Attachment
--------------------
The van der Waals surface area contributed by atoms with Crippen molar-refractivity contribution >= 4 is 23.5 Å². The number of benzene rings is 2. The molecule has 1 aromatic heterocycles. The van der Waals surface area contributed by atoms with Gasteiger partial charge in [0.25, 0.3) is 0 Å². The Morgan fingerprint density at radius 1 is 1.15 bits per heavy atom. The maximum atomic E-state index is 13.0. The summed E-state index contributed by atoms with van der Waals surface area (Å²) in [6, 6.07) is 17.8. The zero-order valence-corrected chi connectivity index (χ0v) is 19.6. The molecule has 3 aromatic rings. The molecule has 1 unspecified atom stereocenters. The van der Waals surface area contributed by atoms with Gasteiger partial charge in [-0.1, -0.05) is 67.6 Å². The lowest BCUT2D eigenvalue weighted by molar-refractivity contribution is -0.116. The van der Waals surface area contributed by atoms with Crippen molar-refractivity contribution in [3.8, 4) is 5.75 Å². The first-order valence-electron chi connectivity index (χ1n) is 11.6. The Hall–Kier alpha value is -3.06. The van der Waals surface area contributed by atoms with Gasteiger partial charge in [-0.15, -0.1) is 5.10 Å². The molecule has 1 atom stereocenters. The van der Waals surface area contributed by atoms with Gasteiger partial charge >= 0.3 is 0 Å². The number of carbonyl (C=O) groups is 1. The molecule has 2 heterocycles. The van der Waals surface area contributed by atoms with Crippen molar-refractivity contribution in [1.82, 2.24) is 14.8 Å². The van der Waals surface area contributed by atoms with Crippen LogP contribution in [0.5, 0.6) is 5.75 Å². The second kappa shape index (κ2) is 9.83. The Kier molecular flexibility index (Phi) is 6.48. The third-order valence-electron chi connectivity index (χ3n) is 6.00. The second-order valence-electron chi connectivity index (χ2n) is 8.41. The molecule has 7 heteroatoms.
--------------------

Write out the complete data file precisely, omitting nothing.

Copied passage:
The van der Waals surface area contributed by atoms with Crippen molar-refractivity contribution >= 4 is 23.5 Å². The number of benzene rings is 2. The molecule has 1 aromatic heterocycles. The van der Waals surface area contributed by atoms with Gasteiger partial charge in [0.25, 0.3) is 0 Å². The Morgan fingerprint density at radius 1 is 1.15 bits per heavy atom. The maximum atomic E-state index is 13.0. The summed E-state index contributed by atoms with van der Waals surface area (Å²) in [6, 6.07) is 17.8. The zero-order valence-corrected chi connectivity index (χ0v) is 19.6. The molecule has 3 aromatic rings. The molecule has 1 unspecified atom stereocenters. The van der Waals surface area contributed by atoms with Gasteiger partial charge in [-0.1, -0.05) is 67.6 Å². The lowest BCUT2D eigenvalue weighted by molar-refractivity contribution is -0.116. The van der Waals surface area contributed by atoms with Crippen molar-refractivity contribution in [3.8, 4) is 5.75 Å². The first-order valence-electron chi connectivity index (χ1n) is 11.6. The Hall–Kier alpha value is -3.06. The van der Waals surface area contributed by atoms with Gasteiger partial charge in [-0.15, -0.1) is 5.10 Å². The molecule has 1 atom stereocenters. The van der Waals surface area contributed by atoms with Gasteiger partial charge >= 0.3 is 0 Å². The number of carbonyl (C=O) groups is 1. The molecule has 2 heterocycles. The van der Waals surface area contributed by atoms with Crippen molar-refractivity contribution in [1.82, 2.24) is 14.8 Å². The van der Waals surface area contributed by atoms with Crippen LogP contribution in [0.5, 0.6) is 5.75 Å². The second kappa shape index (κ2) is 9.83. The Kier molecular flexibility index (Phi) is 6.48. The third-order valence-electron chi connectivity index (χ3n) is 6.00. The second-order valence-electron chi connectivity index (χ2n) is 8.41. The molecule has 7 heteroatoms.